Leave the noise of the city behind you and step 120 years back in time. Walk through the doors of Hallwyl House, located in the heart of Stockholm. Enter the home of Count and Countess Walther and Wilhelmina von Hallwyl, now one of Stockholm’s most eccentric and engaging museums. This palatial residence, completed in 1898, was built as a winter home for the immensely rich couple.
The Swedish History Museum is one of the biggest museums in Sweden. Every year tens of thousands of visitors come from Sweden and around the world to see one of the world’s largest Viking exhibits, Sweden’s foremost gold and silver treasures, incomparable medieval art and unique finds from one of the most violent battles of Swedish history – the Battle of Gotland in 1361. There are more than ten million objects – archaeological artifacts and ecclesiastical art – excavated and found in what is now called Sweden. But the objects’ origins are worldwide and of all times, from oldest prehistory to the Viking and Middle Ages. The museum is also a venue for temporary exhibition and activities.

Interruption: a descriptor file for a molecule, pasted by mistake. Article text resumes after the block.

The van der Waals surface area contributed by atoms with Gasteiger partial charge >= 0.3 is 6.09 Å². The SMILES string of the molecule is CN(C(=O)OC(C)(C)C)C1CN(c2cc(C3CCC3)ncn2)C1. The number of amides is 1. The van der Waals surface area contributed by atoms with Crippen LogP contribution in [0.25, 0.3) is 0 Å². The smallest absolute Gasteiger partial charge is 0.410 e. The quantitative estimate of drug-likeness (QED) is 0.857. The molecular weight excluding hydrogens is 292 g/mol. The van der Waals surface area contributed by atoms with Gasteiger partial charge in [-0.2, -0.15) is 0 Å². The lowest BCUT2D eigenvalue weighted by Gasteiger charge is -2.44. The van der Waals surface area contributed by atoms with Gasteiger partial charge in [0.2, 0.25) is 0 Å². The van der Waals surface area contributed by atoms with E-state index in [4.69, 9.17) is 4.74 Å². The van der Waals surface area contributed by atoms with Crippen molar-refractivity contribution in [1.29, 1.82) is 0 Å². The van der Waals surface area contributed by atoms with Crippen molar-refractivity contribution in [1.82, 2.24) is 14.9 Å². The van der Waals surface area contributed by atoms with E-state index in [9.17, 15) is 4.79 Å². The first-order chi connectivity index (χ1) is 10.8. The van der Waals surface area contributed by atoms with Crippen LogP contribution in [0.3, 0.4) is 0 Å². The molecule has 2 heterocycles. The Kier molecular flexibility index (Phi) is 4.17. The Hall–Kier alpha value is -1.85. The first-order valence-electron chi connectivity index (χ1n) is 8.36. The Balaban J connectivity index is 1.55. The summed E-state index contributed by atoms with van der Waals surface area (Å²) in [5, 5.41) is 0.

The Lives of the Vikings /Vikingaliv is based on historical facts combined with the very latest academic research into the history of the Vikings. Facts are presented to you in an instructive, fun and interactive way. Vikingaliv offers illusions, fantasy, and exciting tales. Get to know our Vikings and learn about Ragnfrid´s Saga.
The Abba Museum offers an interactive journey through one of the greatest success stories in music history. ABBA the Museum is no ordinary museum. It is not just about the original costumes, gold records, and so many wonderful items of memorabilia – it is about you! Feel what it is like to be onstage with ABBA, to sing at the famous Polar Studio, or to dress up (virtually) in those legendary costumes. You will need to buy your ticket online, 250: – SEK/pp.